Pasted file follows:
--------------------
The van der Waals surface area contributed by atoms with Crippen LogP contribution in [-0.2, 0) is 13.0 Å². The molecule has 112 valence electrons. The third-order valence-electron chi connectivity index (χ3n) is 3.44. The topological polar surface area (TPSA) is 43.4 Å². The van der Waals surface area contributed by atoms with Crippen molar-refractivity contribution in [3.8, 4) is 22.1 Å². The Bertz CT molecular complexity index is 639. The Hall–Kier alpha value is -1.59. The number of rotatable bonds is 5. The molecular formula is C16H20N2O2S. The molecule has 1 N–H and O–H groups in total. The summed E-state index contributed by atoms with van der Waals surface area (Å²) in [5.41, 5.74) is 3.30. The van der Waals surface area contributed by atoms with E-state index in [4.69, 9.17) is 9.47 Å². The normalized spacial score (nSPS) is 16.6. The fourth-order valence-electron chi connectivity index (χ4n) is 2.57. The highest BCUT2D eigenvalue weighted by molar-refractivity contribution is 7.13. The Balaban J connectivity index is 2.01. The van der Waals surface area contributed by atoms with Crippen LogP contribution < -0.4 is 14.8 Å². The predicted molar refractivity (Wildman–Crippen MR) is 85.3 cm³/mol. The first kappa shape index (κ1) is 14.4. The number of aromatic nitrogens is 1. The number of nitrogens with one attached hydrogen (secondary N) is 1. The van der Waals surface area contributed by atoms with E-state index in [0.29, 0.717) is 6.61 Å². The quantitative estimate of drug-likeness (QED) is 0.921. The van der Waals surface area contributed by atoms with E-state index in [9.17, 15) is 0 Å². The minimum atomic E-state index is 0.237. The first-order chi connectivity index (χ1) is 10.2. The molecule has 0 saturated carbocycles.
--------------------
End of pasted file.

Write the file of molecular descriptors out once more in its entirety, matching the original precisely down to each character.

The van der Waals surface area contributed by atoms with Crippen LogP contribution in [-0.2, 0) is 13.0 Å². The molecule has 112 valence electrons. The third-order valence-electron chi connectivity index (χ3n) is 3.44. The topological polar surface area (TPSA) is 43.4 Å². The van der Waals surface area contributed by atoms with Crippen molar-refractivity contribution in [3.8, 4) is 22.1 Å². The Bertz CT molecular complexity index is 639. The Hall–Kier alpha value is -1.59. The number of rotatable bonds is 5. The molecular formula is C16H20N2O2S. The molecule has 1 N–H and O–H groups in total. The summed E-state index contributed by atoms with van der Waals surface area (Å²) in [5.41, 5.74) is 3.30. The van der Waals surface area contributed by atoms with E-state index in [4.69, 9.17) is 9.47 Å². The normalized spacial score (nSPS) is 16.6. The fourth-order valence-electron chi connectivity index (χ4n) is 2.57. The highest BCUT2D eigenvalue weighted by molar-refractivity contribution is 7.13. The Balaban J connectivity index is 2.01. The van der Waals surface area contributed by atoms with Crippen LogP contribution < -0.4 is 14.8 Å². The predicted molar refractivity (Wildman–Crippen MR) is 85.3 cm³/mol. The first kappa shape index (κ1) is 14.4. The number of aromatic nitrogens is 1. The number of nitrogens with one attached hydrogen (secondary N) is 1. The van der Waals surface area contributed by atoms with E-state index in [0.29, 0.717) is 6.61 Å². The quantitative estimate of drug-likeness (QED) is 0.921. The van der Waals surface area contributed by atoms with E-state index in [9.17, 15) is 0 Å². The minimum atomic E-state index is 0.237. The first-order chi connectivity index (χ1) is 10.2. The molecule has 0 saturated carbocycles.